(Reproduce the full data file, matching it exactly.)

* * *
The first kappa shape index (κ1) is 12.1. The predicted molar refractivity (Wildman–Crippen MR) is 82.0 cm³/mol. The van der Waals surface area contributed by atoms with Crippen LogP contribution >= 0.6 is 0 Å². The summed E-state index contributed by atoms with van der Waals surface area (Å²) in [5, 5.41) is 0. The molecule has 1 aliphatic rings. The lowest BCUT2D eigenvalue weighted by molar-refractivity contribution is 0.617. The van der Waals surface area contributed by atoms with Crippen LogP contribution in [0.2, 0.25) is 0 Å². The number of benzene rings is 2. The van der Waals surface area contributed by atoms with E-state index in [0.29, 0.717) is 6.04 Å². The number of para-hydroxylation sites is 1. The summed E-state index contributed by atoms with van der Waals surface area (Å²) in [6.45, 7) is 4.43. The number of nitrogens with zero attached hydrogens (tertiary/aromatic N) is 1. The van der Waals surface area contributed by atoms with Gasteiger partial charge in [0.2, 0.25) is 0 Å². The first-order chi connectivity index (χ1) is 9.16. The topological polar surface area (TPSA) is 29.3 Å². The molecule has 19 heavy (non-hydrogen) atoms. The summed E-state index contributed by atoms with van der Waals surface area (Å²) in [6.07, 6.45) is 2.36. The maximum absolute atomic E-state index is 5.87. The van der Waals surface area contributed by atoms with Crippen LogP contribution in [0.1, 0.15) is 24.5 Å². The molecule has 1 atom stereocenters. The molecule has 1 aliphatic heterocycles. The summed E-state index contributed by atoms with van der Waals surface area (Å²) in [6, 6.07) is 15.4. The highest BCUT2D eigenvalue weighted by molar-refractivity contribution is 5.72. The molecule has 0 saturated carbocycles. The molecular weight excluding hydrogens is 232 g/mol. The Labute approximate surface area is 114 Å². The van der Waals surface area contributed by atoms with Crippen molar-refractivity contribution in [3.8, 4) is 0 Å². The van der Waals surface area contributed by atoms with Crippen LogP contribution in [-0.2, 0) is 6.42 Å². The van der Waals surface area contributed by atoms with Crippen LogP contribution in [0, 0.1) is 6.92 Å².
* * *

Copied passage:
The first kappa shape index (κ1) is 12.1. The predicted molar refractivity (Wildman–Crippen MR) is 82.0 cm³/mol. The van der Waals surface area contributed by atoms with Crippen LogP contribution >= 0.6 is 0 Å². The summed E-state index contributed by atoms with van der Waals surface area (Å²) in [5, 5.41) is 0. The molecule has 1 aliphatic rings. The lowest BCUT2D eigenvalue weighted by molar-refractivity contribution is 0.617. The van der Waals surface area contributed by atoms with Crippen LogP contribution in [0.2, 0.25) is 0 Å². The number of benzene rings is 2. The van der Waals surface area contributed by atoms with E-state index in [0.29, 0.717) is 6.04 Å². The number of para-hydroxylation sites is 1. The summed E-state index contributed by atoms with van der Waals surface area (Å²) in [6.45, 7) is 4.43. The number of nitrogens with zero attached hydrogens (tertiary/aromatic N) is 1. The van der Waals surface area contributed by atoms with Gasteiger partial charge in [0.2, 0.25) is 0 Å². The first-order chi connectivity index (χ1) is 9.16. The topological polar surface area (TPSA) is 29.3 Å². The molecule has 19 heavy (non-hydrogen) atoms. The summed E-state index contributed by atoms with van der Waals surface area (Å²) in [6.07, 6.45) is 2.36. The maximum absolute atomic E-state index is 5.87. The van der Waals surface area contributed by atoms with Crippen LogP contribution in [0.1, 0.15) is 24.5 Å². The molecule has 1 atom stereocenters. The molecule has 1 aliphatic heterocycles. The summed E-state index contributed by atoms with van der Waals surface area (Å²) in [6, 6.07) is 15.4. The highest BCUT2D eigenvalue weighted by molar-refractivity contribution is 5.72. The molecule has 0 saturated carbocycles. The molecular weight excluding hydrogens is 232 g/mol. The Labute approximate surface area is 114 Å². The van der Waals surface area contributed by atoms with Crippen molar-refractivity contribution in [3.8, 4) is 0 Å². The van der Waals surface area contributed by atoms with Crippen LogP contribution in [-0.2, 0) is 6.42 Å². The van der Waals surface area contributed by atoms with Crippen LogP contribution in [0, 0.1) is 6.92 Å².